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Linux 4.14 Release – Main Changes, ARM & MIPS Architecture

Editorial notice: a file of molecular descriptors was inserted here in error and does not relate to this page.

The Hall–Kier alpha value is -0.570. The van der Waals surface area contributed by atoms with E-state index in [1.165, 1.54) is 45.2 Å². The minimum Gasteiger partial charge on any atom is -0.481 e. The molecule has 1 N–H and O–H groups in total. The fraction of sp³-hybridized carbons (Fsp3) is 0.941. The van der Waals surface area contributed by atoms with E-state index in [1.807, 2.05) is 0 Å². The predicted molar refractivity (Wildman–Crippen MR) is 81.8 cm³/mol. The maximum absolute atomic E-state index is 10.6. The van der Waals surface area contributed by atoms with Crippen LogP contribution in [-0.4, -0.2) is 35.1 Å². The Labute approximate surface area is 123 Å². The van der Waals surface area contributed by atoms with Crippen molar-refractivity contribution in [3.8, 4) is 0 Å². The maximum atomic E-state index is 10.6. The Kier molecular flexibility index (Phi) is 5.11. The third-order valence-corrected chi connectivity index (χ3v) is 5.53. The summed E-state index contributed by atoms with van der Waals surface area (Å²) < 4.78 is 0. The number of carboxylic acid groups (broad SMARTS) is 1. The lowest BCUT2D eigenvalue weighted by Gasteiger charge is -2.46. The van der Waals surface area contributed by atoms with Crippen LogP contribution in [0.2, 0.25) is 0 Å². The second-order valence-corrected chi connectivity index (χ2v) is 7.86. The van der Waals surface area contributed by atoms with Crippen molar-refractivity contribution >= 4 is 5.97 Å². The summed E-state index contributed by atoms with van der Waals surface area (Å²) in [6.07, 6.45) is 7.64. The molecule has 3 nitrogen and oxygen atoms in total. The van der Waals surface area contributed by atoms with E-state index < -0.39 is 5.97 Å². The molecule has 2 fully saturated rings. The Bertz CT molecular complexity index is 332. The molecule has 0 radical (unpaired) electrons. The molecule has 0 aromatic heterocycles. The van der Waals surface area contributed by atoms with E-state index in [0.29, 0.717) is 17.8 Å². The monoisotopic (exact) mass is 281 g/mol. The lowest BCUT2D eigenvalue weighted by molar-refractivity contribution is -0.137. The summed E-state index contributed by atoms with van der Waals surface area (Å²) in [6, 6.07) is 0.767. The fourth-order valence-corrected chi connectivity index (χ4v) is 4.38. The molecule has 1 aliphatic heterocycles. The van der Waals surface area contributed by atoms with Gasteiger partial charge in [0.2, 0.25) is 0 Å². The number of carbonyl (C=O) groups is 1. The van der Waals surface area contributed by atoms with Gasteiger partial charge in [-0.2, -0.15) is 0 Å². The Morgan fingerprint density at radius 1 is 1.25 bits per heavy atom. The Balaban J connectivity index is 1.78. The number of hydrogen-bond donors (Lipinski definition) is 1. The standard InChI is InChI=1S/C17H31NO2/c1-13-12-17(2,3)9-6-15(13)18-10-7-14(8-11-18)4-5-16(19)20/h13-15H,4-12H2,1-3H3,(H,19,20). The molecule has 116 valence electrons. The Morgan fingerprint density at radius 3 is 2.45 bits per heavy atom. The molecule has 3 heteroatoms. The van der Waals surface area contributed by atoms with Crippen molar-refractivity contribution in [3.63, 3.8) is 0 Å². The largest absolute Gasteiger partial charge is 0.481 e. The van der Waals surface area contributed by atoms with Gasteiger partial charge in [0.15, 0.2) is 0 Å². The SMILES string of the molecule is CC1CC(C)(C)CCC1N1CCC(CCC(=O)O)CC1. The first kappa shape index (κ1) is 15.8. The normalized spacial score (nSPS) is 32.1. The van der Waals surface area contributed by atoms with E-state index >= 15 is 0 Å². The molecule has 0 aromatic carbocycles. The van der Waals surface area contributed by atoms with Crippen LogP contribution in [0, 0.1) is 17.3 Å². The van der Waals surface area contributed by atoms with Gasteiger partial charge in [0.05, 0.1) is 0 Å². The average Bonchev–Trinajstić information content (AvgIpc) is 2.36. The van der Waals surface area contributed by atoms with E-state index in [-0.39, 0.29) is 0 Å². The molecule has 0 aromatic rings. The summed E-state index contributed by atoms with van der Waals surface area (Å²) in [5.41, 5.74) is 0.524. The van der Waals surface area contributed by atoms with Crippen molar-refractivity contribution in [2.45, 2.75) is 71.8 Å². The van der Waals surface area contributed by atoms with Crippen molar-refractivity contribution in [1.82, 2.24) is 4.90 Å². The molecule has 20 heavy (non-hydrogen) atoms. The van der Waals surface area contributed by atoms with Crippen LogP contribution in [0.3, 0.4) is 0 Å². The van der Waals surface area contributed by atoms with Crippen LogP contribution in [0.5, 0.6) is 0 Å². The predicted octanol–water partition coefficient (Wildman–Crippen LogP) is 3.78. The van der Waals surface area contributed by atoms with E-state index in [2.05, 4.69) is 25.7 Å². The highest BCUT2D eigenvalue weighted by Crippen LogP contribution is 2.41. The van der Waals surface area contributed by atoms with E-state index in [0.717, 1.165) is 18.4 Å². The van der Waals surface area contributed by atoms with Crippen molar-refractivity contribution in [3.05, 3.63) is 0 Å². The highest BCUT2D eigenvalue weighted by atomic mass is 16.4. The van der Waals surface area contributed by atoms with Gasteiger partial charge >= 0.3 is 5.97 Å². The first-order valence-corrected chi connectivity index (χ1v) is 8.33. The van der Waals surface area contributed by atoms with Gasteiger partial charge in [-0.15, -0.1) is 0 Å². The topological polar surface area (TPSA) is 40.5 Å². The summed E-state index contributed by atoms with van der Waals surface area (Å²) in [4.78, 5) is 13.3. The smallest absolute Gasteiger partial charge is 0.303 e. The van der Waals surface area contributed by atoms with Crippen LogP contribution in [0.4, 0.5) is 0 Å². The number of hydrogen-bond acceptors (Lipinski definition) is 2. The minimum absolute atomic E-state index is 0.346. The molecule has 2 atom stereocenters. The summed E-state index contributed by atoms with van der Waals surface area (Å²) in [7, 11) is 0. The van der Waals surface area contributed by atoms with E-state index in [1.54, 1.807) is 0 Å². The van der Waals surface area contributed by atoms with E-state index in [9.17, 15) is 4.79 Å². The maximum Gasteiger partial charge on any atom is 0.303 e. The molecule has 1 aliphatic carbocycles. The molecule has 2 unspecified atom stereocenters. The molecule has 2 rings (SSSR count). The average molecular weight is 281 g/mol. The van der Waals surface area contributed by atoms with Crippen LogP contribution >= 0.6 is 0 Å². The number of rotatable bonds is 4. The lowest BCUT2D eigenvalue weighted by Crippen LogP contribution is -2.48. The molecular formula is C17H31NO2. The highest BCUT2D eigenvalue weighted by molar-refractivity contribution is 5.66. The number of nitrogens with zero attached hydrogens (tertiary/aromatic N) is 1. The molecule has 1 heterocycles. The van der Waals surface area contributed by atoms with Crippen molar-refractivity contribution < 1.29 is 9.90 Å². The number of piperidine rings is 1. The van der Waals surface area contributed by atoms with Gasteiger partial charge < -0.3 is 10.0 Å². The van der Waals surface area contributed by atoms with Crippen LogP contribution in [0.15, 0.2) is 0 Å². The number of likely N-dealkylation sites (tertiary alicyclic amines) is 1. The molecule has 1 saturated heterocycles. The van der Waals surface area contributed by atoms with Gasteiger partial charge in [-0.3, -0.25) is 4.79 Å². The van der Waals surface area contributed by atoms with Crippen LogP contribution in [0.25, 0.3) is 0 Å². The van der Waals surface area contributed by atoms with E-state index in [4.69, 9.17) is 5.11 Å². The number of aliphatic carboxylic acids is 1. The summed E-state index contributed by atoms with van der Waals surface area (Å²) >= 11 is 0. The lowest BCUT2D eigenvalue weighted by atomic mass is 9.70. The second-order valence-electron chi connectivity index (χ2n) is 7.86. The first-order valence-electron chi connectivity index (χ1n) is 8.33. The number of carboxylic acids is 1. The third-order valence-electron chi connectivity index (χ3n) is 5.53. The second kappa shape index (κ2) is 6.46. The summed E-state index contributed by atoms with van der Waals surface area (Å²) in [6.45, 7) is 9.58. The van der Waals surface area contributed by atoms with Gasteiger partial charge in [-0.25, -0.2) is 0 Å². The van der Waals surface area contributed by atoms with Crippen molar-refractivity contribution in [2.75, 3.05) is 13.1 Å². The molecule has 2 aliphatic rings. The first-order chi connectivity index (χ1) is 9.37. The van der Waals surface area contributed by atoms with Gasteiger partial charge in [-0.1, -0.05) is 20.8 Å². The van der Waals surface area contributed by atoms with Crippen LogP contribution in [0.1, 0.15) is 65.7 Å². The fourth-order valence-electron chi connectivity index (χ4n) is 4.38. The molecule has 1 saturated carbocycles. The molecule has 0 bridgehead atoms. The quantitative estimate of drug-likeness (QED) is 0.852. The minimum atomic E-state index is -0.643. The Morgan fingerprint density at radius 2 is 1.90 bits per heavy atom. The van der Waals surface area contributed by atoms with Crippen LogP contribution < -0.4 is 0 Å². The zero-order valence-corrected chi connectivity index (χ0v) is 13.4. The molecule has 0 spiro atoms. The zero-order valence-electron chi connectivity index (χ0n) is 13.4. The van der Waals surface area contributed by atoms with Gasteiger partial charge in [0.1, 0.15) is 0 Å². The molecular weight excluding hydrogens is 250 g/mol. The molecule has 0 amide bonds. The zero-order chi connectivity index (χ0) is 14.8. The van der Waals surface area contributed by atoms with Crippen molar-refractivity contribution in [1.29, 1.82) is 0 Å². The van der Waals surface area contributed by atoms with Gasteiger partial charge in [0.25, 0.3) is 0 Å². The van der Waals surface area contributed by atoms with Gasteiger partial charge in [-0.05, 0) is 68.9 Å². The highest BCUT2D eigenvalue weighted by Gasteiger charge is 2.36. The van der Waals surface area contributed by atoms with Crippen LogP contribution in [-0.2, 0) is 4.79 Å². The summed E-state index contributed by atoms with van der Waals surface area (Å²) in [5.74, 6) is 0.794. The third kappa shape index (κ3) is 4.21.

Linus Torvalds has announced the release of Linux 4.14: No surprises this week, although it is probably worth pointing out how the 0day robot has been getting even better (it was very useful before, but Fengguang has been working on making it even better, and reporting the problems it has found). Sure, some of the new reports turned out to be just 0day doing things that just don’t work (ie KASAN with old gcc versions, but also doing things like loading old ISA drivers in situations that just don’t make sense – remember when you couldn’t even ask if the hardware existed or not, and just had to know), but even then it’s been all good. The appended shortlog is obviously only for the (small) haul since rc8, and it really is tiny. Not very many commits, and they are small. The biggest thing that stands out in the diffstat is the “leaking_addresses” perl script, which is actually under active …